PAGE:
Distracted driving is a terrifyingly common problem. It’s estimated that 10% of drivers are distracted by cellphones at any given moment. And phones aren’t even the biggest cause of distraction.
Efforts to reduce the prevalence of distracted driving come in all sizes, from government-run public awareness campaigns to guides for safety professionals on how to reduce distracted driving (and other types of distraction in the workplace) to reduce injuries and protect workers.
But nothing has quite the visual impact of ads, public service announcements and other videos aimed at curbing distracted driving. There’s a number of them out there, and they range from funny takes on our inability to multitask to heartbreaking interviews with car crash victims.
After sifting through hundreds of online distracted driving videos, here are eleven of the best distraction-related clips that highlight the problem—and even propose a few solutions.
A car going 60 mph will travel 88 feet per second. That’s a lot of ground—but it can also be hard to visualize.
Australia’s Traffic Accident Commission has developed a 45-second TV commercial to help drivers recognize just how far their car travels when they take their eyes off the road for a few moments.
This video features a chorus of teenagers thanking their parents for teaching them how to tie a shoe, ride a bike, play hockey…and to text and drive.
It’s a powerful statement: children learn behavior from parents and it’s up to adults to be good role models while driving.
“You Wouldn’t Text Here”
This lighthearted PSA doesn’t need a graphic car crash to make its point. Parachute Canada’s Is It Worth It? campaign targets teenagers with an ad that compares places where you would text vs. places where you wouldn’t. The absurdity of texting while kissing or during yoga makes you question why texting while driving would be any different.
“Stop the Texts”
Many anti-distraction ads show cinematic, slow-motion car crashes to convey the danger of taking your eyes off the road. But this video is what happens when you strip away the dramatization. It shows the real-life impact of distracted driving on victims—and the effect is profound.
This video is from the National Safety Council as part of their efforts to fight distracted driving. As the NSC points out, “drivers—53% of them—believe if manufacturers put ‘infotainment’ dashboards and hands-free technology in vehicles, they must be safe. But in fact, these technologies distract our brains even long after you’ve used them.”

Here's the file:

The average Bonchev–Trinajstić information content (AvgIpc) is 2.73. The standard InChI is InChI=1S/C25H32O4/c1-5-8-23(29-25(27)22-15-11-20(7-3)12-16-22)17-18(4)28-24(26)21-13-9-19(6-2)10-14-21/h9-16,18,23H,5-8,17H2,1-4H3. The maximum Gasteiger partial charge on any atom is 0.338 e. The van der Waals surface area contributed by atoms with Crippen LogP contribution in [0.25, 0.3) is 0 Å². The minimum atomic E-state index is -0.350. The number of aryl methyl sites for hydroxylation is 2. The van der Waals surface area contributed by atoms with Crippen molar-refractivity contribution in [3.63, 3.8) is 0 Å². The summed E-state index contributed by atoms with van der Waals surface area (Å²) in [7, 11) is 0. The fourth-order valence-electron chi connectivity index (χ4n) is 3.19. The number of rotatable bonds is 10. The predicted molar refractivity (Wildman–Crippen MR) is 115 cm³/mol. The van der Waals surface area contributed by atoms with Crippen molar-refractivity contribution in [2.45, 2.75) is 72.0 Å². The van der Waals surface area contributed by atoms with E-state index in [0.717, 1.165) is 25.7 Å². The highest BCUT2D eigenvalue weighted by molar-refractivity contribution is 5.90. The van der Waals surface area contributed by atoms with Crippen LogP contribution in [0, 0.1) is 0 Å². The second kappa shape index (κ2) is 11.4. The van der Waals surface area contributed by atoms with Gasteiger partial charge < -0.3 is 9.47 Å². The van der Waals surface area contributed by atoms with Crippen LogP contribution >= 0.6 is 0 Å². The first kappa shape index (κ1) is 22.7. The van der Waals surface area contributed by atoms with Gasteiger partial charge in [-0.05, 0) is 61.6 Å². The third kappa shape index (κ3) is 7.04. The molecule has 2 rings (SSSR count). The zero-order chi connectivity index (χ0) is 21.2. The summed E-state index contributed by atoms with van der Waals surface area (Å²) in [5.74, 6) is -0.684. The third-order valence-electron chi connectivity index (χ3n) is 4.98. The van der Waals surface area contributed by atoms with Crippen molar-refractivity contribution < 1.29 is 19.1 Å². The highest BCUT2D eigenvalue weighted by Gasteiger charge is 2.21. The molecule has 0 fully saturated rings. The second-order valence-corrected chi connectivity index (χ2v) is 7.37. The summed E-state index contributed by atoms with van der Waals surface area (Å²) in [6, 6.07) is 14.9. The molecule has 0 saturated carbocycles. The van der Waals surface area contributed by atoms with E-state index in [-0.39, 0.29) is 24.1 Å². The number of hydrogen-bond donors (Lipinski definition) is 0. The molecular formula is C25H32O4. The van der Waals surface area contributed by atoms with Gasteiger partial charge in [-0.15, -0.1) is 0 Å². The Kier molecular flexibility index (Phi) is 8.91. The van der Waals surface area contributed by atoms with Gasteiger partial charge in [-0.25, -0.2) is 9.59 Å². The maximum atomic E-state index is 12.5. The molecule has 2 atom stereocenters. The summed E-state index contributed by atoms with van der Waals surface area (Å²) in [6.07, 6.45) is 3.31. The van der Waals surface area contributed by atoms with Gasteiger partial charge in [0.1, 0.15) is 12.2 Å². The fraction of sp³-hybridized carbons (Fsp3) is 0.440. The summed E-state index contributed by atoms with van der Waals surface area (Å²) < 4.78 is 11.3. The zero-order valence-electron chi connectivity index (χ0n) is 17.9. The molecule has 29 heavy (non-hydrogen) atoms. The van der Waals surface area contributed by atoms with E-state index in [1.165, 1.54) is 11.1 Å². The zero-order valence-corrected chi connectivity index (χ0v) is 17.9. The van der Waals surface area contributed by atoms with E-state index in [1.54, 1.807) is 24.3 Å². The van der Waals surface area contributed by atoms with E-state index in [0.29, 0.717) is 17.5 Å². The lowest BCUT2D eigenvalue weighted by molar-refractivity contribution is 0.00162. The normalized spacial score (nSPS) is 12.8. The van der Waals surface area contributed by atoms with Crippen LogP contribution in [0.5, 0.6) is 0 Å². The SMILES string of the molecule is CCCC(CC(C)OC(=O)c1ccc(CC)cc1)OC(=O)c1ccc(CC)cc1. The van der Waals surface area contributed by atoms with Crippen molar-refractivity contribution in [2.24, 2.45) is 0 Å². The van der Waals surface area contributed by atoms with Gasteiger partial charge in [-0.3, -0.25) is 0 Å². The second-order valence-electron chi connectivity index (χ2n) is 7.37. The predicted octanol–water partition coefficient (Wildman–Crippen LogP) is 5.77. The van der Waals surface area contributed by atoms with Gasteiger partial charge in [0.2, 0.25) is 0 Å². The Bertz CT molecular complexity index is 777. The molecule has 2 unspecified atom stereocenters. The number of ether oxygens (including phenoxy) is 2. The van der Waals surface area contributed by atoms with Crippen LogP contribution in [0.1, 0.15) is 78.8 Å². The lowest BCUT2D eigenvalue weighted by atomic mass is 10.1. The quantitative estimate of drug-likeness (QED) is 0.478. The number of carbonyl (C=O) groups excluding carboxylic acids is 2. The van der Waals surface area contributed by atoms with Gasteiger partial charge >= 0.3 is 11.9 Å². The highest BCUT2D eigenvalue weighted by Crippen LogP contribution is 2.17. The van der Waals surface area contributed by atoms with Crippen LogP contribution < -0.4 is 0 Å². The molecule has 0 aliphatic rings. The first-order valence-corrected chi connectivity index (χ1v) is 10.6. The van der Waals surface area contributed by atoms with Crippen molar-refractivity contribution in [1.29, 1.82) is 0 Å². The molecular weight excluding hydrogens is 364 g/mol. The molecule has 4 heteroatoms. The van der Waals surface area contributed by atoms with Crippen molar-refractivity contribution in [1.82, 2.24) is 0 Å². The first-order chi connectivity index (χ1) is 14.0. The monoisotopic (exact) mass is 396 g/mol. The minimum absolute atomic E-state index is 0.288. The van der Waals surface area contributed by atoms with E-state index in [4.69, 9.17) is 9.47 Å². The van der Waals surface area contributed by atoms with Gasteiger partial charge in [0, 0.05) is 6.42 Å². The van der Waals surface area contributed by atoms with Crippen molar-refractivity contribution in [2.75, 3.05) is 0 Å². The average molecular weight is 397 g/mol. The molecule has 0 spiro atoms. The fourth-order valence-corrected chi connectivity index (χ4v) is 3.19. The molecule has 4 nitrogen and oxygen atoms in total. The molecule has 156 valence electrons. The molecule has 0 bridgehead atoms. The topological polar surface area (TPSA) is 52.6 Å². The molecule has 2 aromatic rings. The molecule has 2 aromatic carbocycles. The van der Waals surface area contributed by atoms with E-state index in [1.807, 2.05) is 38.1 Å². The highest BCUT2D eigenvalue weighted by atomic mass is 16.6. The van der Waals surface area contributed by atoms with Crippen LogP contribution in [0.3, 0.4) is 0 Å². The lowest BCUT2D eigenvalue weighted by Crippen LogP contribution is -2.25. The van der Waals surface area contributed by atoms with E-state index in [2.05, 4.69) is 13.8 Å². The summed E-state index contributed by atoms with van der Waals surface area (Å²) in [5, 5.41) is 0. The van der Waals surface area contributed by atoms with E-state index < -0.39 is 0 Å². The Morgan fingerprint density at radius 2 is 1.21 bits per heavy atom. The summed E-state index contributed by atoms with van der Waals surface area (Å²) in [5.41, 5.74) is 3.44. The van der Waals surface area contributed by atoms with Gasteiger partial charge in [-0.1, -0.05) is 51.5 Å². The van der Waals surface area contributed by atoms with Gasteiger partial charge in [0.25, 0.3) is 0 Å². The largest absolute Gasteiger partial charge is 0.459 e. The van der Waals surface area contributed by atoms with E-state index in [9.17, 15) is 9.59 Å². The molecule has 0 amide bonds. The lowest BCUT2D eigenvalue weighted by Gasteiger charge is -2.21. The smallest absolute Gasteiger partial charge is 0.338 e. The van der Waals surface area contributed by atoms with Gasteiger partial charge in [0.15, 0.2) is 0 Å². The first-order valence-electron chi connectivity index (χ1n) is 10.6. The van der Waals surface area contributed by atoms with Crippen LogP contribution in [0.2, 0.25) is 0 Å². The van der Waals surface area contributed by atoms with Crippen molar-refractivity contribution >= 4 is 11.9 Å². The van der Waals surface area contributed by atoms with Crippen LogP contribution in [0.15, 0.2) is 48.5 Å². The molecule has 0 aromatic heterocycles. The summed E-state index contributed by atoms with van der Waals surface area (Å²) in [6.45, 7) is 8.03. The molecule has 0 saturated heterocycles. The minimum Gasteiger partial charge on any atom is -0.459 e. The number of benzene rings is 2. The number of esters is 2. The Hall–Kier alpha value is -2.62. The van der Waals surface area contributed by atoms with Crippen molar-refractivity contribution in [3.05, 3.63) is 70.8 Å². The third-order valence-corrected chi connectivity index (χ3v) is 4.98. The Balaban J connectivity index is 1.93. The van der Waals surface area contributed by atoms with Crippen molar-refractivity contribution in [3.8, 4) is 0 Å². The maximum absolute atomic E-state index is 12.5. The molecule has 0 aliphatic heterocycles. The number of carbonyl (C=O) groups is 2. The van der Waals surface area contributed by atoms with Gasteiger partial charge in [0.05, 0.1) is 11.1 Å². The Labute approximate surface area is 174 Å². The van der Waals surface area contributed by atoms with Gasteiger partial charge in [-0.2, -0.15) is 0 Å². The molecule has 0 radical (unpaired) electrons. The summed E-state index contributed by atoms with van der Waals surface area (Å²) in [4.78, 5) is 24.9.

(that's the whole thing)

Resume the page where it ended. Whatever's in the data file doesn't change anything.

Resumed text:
There is myth that hands-free devices are safe but as this video shows hands-free doesn’t mean risk-free.
Sample Videos from AAA Foundation and Traffic Safety Lytx study
The AAA Foundation for Traffic Safety participated in a study that documents teens while driving. Half the screen shows the driver and the other half shows the road. As the young drivers turn their attention to their phones or the car console, you can see in real time as the car quickly careens towards mailboxes, other cars and into fields. It’s a great visual example of how even a quick glance away from the road can lead to a potentially serious incident.
“World’s Dumbest Driver: Texting While Driving”
Also on the theme of documenting real examples of distracted driving, this clip is from an episode of Driver Rehab (it runs almost 10 minutes). It focuses on Josh, a driver who likes to text and watch movies while behind the wheel. Seriously. Fortunately, after some eye-opening training on a closed track, Josh comes to see firsthand just how risky it is to mentally multitask while driving.
“The Impossible Texting and Driving Test”
Like the previous clip, this video takes place on a driving track. But instead of trying to break a habit of texting and driving, it forces young drivers to use their cellphones while the car is in motion. As they run over a whole bunch of pylons, the distracted drivers exclaim in frustration, “I can’t do it!” and “People will be killed on the road.”
All the videos on this list so far have focused on the problem. But this hilarious distracted driving PSA presents a rather unorthodox solution. It may create a number of awkward social situations but it could lead to safer drivers (at least when there’s someone in the passenger seat).
“Rick’s Rant – Distracted Driving”
This rant is a segment from Canada’s Rick Mercer Report. In addition to providing great turns of phrase like “stupid death by smartphone”, it also offers a common-sense solution (with no handholding required). Rick’s proposal has the added benefit of dealing with the problem of phantom calls—and pointing out how little drivers can be trusted to do what’s right in the moment.
This is an ad about speeding, not distracted driving. There are no cellphones and no one takes their eyes off the road. So what does it have to do with drivers who aren’t paying attention?
The video ends with a simple message: “Other people make mistakes.” The implication is that you can’t control other drivers, but there are steps you can take—like slowing down and paying attention—to mitigate others’ mistakes. (Looking at others for mistakes to keep yourself safe is such a useful habit that it’s a core skill taught with SafeStart.)